“… We completed our mission six years straight. Every single year there was crime reduction and we didn’t add people yet the city grew by over 180,000 residents,” he added.
Halstead said his biggest regret is that he won’t be there when the department’s Public Saftey Training Center at 505 W. Felix St. opens in March.
“That was my passion for over five years,” Halstead said. “When I first talked to Mayor [Mike] Moncrief about what I wanted to accomplish, or my legacy, the men and women of this organization deserve the state of the art, and probably one of the best training centers in the nation, and I told him I was going to build it. He thought I was crazy. We have budget cuts. We have no land. We have no opportunity but that was my passion.”
During his tenure, Halstead had to tackle repeated arrests of officers, including a spate of alcohol-related incidents. He created a special investigation unit in 2009 to look into alleged wrong-doing by officers.
Some applauded the chief for cleaning house. Others alleged he was treating minority officers differently in his discipline.
Halstead said he has been hurt by comments criticizing his character or leadership, and by those accusing him of disciplining officers differently depending on their race.
“I base decisions on discipline on the level of violation against the ethics of this profession,” he said. “I absolutely have never, ever generated a racially-motivated cause for discipline.”
Halstead said he had been considering beginning a consulting business for about a year after several departments and cities began to reach out to him for advice on issues ranging form labor management relations to handling discipline.
Halstead said he learned lessons from each controversy he has faced, including the police shooting of Woodhaven resident Jerry Waller, for which the threat of civil litigation still hangs over the city. A grand jury declined to indict the officer, R.A. “Alex Hoeppner in the highly-publicized shooting that Halstead had said was justified.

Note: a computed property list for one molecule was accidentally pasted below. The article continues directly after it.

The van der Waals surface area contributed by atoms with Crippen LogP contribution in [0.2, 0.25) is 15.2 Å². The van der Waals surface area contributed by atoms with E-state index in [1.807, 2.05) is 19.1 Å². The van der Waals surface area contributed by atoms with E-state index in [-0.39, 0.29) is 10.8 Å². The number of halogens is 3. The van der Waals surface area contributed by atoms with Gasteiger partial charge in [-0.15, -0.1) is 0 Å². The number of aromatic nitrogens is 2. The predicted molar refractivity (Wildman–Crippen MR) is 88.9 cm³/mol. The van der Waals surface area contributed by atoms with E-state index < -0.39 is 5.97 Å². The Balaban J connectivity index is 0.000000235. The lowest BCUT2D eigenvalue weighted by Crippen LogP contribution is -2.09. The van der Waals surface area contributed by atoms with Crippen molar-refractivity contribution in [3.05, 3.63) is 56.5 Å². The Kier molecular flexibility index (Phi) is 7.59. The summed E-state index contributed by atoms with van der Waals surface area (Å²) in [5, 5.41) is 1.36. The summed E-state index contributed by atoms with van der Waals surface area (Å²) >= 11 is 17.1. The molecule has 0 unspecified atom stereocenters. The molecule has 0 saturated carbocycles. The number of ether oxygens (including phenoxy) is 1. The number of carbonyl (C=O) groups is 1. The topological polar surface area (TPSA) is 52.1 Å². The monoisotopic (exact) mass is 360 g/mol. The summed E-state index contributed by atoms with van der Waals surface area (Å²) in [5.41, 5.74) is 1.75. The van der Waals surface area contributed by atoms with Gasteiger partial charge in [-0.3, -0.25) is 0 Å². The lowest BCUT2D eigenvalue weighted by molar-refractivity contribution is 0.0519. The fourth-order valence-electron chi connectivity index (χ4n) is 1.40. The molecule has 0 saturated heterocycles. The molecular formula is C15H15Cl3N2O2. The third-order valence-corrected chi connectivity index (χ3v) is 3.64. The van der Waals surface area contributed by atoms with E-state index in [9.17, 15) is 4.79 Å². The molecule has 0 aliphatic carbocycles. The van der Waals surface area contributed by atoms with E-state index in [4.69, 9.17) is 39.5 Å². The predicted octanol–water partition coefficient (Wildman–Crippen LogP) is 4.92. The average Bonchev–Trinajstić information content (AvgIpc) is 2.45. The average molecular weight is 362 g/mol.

“… Looking at that, I should have talked immediately,” Halstead acknowledged. “The challenges of this job is when you talk quickly without all the facts, you’re going to pay the price later on whether it’s in a lawsuit, whether it’s information that comes later in the investigation and now you look like you’re hiding stuff or releasing bad information.”
Halstead said he hopes to assist other police chiefs in adapting to a world where information is dispersed within minutes through the news and social media.
“We have to change immediately,” Halstead said. “We have to respond factually within minutes, instead of within days. I’m trying to harness a leadership style that will benefit other chiefs because what I learned from all of these challenges is waiting for the facts so you can send out a statement is not what the community expects of today’s police chief.”
“You cannot put another person up [to] start talking for it because there is only one person who wears the stars,” he said.
Halstead he’s believes he’s accomplished most of the goals he’d set out to in his five-year plan and is leaving the department in good shape.
“In this business, I think a lot of chiefs stay too long,” Halstead said. “I am so proud of everything we’ve accomplished here. I think it was a good time to consider another career path for me.”
Deanna Boyd, 817-390-7655